Barbara Howerska

After the raging is a timely collection. Squarely situated in the Bradford of her upbringing but intimately connected to her Polish and Irish roots, Barbara Howerska demonstrates that belonging to ‘somewhere’ does not preclude an international outlook. Place and family are joined by memory and affection for ordinary lives as recurrent themes. Colour and taste, too, bring a sensuous dimension to poems that are boldly lit in magenta and aquamarine and flavoured with Polish vodka and pickles. Howerska is not afraid to engage with a broader perspective, as demonstrated by poems about Martin Luther King and the legacy of European fascism. There is the sense, too, that the worlds come together, making the personal political, with lovers ‘pushing against the old order’ and ‘women’s bodies fight[ing] the line’. This is a collection for lovers of poetry that is humane and vivid but firmly grounded in the everyday.
Mike Farren

Barbara Howerska’s poems are devoid of the artifice of poetization, and where there is rhyme it rises naturally from the body of the plain language of ordinary people. She writes in the spirit of the early romantic poets and approaches Wordsworth’s goal of describing the lives of simple people in the language of the poor. She draws in the shadows of a dim and darker past, of war and Nazi domination, doing this by obtuse reference and allusion. This body of poems brings a new voice and a new style to narrative poetry, fusing past and present, the different cultures of Poland, Ireland and Britain and, bridging ignorance and suspicion, greets, ‘the long dead ghosts of a deeper brown’.
Frank Brindle

 

Barbara Howerska’s The Widow Witch overflows with colour and wild flowers. However, the colours are not always what they seem (‘what colour is the colour – scapegoat ?’) and if you dig deep enough in the flower meadow, you’ll unearth some nasty political growths we thought had been consigned to history (‘all the time, it’s been there, hidden’). Like Brecht, Howerska looks for the bad new things but does so with compassion and acute observation – sometimes the detached eye of an Edward Hopper but more often the amused affection of a Victoria Wood. There are much-loved performance pieces; poems that document troubled lives and everyday experience; a celebration of Rosa Parks that channels the spirit of Woody Guthrie; personal poems where emotions pivot on a sixpence like in some old ballad; and, in the title poem, the dreamlike re-telling of Slavic myth. This is a collection that shapeshifts like the spirits of the Polish forest.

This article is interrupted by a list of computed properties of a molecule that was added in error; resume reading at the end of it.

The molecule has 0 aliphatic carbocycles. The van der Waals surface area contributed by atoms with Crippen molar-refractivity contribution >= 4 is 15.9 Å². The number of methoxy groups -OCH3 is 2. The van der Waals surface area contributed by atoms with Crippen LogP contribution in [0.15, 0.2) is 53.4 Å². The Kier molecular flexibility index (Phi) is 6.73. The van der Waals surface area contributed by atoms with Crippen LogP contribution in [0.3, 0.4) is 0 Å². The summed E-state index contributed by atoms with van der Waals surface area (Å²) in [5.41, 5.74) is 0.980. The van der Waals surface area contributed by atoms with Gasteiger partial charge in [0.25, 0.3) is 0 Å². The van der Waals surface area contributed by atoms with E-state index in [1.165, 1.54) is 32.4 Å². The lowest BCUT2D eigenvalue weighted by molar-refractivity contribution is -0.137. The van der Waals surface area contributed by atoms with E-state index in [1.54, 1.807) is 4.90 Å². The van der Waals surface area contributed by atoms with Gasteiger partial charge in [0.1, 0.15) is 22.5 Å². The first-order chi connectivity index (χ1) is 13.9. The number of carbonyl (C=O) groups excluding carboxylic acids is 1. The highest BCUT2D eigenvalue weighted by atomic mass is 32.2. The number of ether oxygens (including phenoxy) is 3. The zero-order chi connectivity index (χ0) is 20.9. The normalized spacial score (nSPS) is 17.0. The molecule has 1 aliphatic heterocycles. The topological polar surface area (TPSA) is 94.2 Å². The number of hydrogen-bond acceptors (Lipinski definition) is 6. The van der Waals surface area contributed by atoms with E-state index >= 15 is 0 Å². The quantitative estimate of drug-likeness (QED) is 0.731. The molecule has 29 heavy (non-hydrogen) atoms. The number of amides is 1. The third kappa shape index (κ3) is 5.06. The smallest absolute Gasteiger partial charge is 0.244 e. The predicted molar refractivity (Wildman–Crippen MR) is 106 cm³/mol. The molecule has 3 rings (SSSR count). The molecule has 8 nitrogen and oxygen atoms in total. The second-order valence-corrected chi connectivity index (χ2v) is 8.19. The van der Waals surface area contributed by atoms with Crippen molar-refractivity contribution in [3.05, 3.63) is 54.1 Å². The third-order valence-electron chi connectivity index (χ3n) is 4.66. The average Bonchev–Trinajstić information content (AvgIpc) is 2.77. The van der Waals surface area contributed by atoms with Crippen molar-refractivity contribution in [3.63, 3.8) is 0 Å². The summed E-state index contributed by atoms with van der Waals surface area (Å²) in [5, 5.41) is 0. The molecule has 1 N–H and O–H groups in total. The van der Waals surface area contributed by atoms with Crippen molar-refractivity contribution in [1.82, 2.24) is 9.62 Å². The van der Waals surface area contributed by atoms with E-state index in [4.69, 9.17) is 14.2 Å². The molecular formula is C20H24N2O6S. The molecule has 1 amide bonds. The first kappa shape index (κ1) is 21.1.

Mike Farren

Barbara Howerska’s collection is packed with punch, wit, and politics. She creates brilliantly observed character portraits in real situations: the nail bar, the street market, the train, refugees in war; and then flips us into rhythmic chants from mythic times and places. Her versatility of style, and the diversity of themes she tackles are amazing. A collection to be savoured, and do catch Howerska in performance where her tenderness and fierceness mix in a wonderful heady brew.

Char March